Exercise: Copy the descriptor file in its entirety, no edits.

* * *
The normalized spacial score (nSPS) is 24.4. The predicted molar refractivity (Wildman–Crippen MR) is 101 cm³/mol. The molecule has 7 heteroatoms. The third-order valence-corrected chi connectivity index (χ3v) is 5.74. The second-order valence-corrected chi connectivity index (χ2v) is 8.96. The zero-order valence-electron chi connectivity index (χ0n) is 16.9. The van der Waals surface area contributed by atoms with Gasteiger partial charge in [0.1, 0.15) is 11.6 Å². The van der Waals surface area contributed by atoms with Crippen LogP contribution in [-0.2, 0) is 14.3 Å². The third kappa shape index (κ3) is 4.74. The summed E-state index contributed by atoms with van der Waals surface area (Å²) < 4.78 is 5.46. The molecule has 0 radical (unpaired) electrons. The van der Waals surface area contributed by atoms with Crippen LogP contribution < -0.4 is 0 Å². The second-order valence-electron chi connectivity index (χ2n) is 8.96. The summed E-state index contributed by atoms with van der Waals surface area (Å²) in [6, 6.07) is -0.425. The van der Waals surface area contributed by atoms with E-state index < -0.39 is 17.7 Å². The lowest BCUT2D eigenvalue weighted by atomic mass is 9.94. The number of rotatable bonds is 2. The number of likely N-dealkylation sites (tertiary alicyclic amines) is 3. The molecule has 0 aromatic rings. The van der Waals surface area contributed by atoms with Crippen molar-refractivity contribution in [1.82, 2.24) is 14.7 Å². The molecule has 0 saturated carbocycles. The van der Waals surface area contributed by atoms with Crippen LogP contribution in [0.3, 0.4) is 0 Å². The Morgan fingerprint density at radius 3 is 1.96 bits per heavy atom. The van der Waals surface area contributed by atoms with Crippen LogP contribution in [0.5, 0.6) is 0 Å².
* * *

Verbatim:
The normalized spacial score (nSPS) is 24.4. The predicted molar refractivity (Wildman–Crippen MR) is 101 cm³/mol. The molecule has 7 heteroatoms. The third-order valence-corrected chi connectivity index (χ3v) is 5.74. The second-order valence-corrected chi connectivity index (χ2v) is 8.96. The zero-order valence-electron chi connectivity index (χ0n) is 16.9. The van der Waals surface area contributed by atoms with Gasteiger partial charge in [0.1, 0.15) is 11.6 Å². The van der Waals surface area contributed by atoms with Crippen LogP contribution in [-0.2, 0) is 14.3 Å². The third kappa shape index (κ3) is 4.74. The summed E-state index contributed by atoms with van der Waals surface area (Å²) < 4.78 is 5.46. The molecule has 0 radical (unpaired) electrons. The van der Waals surface area contributed by atoms with Crippen LogP contribution < -0.4 is 0 Å². The second-order valence-electron chi connectivity index (χ2n) is 8.96. The summed E-state index contributed by atoms with van der Waals surface area (Å²) in [6, 6.07) is -0.425. The van der Waals surface area contributed by atoms with E-state index < -0.39 is 17.7 Å². The lowest BCUT2D eigenvalue weighted by atomic mass is 9.94. The number of rotatable bonds is 2. The number of likely N-dealkylation sites (tertiary alicyclic amines) is 3. The molecule has 0 aromatic rings. The van der Waals surface area contributed by atoms with Crippen molar-refractivity contribution in [1.82, 2.24) is 14.7 Å². The molecule has 0 saturated carbocycles. The van der Waals surface area contributed by atoms with Crippen LogP contribution in [0.3, 0.4) is 0 Å². The Morgan fingerprint density at radius 3 is 1.96 bits per heavy atom. The van der Waals surface area contributed by atoms with Crippen LogP contribution in [0.5, 0.6) is 0 Å².